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Are You Letting the Bad Guys Know Where You Are?

| November 7, 2012 | Comments (2)
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This is a guest post from McAfee

“Where are you?” It’s a simple question, but one that opens up a world of possibilities. That’s why so-called location-based services, that log and share your location as you move through the world, are growing in number and popularity. As these services grow in popularity, so does the importance of mobile security.

Applications like Foursquare and Facebook allow you to “check-in” at places using your mobile phone, and then share your location with friends or on social networks. These services also allow you to recommend the places you visit, read tips from other users, and receive rewards. The application knows where you are by tapping into your phone’s global positioning system, and lets you broadcast your location with messages such as “I’m at Mary’s Coffeehouse in San Francisco.”

But while location-based services can help you network and discover new places, sharing where you are to the world can open the door to some significant mobile security risks. For instance, you may not mind sharing your exact location with friends and family, but what about with people you don’t know? When your location is broadcast on social networks such as Facebook and Twitter, potentially anyone can see it. Say you check-into a hotel while on vacation. A thief could potentially see your check-in and do an online search for your home address with plans to rob you while you’re away.

What’s more, kids and teens like to use these services to help them meet up with friends, but imagine what could happen if your child’s exact location fell into the wrong hands. That’s why parents now have to be particularly vigilant about mobile security if their children use location-based services.

Aside from these threats, privacy groups have pointed out potential privacy holes in location services, such as whether the service provider is tracking and logging your whereabouts over a long period of time. What’s to stop a cybercriminal from hacking into a database of location information to discover your patterns? They could discover more about you than you’d like—your private life, religious and political beliefs, and work connections could all be exposed, cheaply and easily.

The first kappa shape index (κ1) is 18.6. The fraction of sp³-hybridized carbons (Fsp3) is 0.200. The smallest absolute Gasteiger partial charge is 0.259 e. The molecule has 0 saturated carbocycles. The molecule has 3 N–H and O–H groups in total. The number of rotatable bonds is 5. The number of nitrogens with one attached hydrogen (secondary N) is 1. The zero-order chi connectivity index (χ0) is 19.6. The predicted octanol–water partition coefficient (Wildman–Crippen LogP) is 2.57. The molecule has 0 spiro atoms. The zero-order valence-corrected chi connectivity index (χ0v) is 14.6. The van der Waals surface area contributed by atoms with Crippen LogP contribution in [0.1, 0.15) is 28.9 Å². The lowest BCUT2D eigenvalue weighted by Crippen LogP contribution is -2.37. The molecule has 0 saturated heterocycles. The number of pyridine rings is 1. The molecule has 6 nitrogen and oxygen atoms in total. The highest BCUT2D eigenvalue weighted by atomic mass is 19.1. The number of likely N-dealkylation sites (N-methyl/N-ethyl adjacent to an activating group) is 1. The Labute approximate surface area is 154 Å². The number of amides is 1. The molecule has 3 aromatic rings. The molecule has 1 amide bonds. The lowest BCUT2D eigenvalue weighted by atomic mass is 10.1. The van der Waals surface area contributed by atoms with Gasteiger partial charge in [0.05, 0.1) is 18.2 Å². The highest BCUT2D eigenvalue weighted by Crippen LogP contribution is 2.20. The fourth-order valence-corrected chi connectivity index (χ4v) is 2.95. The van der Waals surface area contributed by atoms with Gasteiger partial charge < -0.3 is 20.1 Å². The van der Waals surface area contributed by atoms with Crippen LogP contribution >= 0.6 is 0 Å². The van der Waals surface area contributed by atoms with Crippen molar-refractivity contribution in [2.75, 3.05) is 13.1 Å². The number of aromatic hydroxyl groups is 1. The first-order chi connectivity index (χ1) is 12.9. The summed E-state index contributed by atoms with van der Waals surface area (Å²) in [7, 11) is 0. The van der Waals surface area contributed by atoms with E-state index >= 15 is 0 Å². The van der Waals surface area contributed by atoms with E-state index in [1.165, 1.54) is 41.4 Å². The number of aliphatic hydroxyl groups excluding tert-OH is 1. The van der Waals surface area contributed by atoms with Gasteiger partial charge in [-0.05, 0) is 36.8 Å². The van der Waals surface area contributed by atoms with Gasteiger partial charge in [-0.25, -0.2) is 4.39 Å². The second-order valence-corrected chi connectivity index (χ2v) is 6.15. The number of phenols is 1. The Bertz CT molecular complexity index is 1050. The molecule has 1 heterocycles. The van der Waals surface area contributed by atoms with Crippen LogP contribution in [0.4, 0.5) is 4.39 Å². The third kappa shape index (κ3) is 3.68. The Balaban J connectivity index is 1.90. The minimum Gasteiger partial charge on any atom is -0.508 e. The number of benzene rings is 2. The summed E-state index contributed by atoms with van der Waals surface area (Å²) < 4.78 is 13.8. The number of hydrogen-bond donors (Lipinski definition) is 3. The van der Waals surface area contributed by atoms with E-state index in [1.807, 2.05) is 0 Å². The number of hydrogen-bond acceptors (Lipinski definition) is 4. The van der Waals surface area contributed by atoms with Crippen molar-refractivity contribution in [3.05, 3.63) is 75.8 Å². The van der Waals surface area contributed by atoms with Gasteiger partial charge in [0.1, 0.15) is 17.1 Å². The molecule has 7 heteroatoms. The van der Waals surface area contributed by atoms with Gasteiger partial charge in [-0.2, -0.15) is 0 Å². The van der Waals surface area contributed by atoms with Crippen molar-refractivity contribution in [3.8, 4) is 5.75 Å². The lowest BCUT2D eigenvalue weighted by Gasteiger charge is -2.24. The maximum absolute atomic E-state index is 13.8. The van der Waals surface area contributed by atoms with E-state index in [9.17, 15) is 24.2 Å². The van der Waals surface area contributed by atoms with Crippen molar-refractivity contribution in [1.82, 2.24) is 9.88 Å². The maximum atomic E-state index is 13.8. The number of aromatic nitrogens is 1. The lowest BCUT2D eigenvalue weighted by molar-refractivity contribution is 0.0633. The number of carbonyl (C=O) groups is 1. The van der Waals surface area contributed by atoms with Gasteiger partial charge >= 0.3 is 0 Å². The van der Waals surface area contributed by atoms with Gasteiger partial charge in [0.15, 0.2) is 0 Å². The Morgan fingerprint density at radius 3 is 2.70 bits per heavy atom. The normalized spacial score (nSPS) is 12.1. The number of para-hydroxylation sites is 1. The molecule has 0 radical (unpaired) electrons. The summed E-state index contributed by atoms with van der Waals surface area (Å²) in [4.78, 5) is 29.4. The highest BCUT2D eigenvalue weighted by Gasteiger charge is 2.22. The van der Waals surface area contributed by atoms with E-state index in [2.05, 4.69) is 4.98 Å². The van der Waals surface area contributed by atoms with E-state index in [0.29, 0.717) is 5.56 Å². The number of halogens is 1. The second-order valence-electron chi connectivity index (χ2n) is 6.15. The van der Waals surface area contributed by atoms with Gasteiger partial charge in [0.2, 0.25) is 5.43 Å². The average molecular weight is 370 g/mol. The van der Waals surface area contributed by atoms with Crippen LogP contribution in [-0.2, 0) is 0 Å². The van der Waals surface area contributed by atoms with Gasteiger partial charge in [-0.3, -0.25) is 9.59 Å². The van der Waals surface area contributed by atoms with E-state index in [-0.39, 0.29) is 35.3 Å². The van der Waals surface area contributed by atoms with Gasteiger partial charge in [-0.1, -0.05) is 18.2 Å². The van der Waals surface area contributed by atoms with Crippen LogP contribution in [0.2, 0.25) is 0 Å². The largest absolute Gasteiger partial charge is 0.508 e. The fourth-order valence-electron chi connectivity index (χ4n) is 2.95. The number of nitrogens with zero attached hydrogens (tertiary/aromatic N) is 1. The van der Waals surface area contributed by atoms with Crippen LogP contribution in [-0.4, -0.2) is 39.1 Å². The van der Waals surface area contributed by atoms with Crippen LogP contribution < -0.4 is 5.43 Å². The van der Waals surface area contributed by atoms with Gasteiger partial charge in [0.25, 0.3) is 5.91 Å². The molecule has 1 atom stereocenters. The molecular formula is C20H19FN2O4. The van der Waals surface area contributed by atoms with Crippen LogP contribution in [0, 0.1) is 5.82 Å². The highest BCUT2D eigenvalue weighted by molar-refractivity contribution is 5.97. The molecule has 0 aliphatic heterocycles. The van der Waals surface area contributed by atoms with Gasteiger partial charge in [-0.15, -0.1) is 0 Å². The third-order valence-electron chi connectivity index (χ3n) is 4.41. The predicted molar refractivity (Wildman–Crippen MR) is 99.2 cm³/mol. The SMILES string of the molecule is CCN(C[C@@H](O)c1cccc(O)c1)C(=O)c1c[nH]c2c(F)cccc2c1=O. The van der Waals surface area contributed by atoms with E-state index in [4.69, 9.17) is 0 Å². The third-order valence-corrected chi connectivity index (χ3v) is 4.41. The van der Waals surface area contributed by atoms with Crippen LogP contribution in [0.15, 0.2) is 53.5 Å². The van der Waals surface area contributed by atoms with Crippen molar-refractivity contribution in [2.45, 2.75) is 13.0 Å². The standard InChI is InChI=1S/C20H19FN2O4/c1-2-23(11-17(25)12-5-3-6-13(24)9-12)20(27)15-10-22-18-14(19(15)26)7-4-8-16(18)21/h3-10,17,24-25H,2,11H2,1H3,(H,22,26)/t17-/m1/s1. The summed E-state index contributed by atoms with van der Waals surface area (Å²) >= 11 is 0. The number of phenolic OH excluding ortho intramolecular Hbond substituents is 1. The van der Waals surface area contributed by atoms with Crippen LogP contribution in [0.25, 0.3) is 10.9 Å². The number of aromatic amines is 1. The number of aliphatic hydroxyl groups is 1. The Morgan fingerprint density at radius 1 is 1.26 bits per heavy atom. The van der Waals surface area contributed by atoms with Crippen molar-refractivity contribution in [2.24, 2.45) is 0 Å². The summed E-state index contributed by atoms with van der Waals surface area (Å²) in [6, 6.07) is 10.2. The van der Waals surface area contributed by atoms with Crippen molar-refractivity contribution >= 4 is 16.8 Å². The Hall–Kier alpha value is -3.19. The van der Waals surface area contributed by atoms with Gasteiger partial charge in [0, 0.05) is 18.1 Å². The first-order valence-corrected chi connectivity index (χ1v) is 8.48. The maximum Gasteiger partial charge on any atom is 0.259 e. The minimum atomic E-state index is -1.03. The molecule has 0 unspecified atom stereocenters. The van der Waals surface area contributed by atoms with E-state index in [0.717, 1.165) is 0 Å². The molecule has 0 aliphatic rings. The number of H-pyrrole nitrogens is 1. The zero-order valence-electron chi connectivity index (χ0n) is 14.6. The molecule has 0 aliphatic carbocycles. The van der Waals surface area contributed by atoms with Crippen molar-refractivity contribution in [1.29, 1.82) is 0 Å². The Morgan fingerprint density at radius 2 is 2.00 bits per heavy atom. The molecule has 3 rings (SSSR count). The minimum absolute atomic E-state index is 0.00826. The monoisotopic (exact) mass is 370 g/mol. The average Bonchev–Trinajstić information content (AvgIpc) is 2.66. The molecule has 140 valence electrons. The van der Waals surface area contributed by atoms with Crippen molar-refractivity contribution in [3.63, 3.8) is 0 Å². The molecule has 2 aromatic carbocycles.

While these mobile security dangers may seem remote, the reality is that cybercriminals are always finding new and innovative ways to steal our information and money. Smartphones and location-based services are an entirely new avenue for them with untold possibilities and opportunities. That’s why, for mobile security reasons, you should avoid using location services, if possible. If you do use them, make sure to change the settings so that only people you know can see your location.

Although many mobile users are enjoying the benefits that location services have to offer—such as free rewards, new places to explore, and a convenient way to hook up with friends—you have to ask yourself whether the benefits outweigh potential mobile security risks.

Category: Guest Editorial

Comments (2)

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  1. Interesting read….none of these tools should be used by children under the age of 18. But with that being said checking into public places seems harmless to me :)

    • Mary Kay says:

      Thanks for commenting.

      Kids over the age of 18 are more than capable of making their own decisions. I’m more worried about children under 18 who don’t understand how these tools work and broadcast their locations for all to see.

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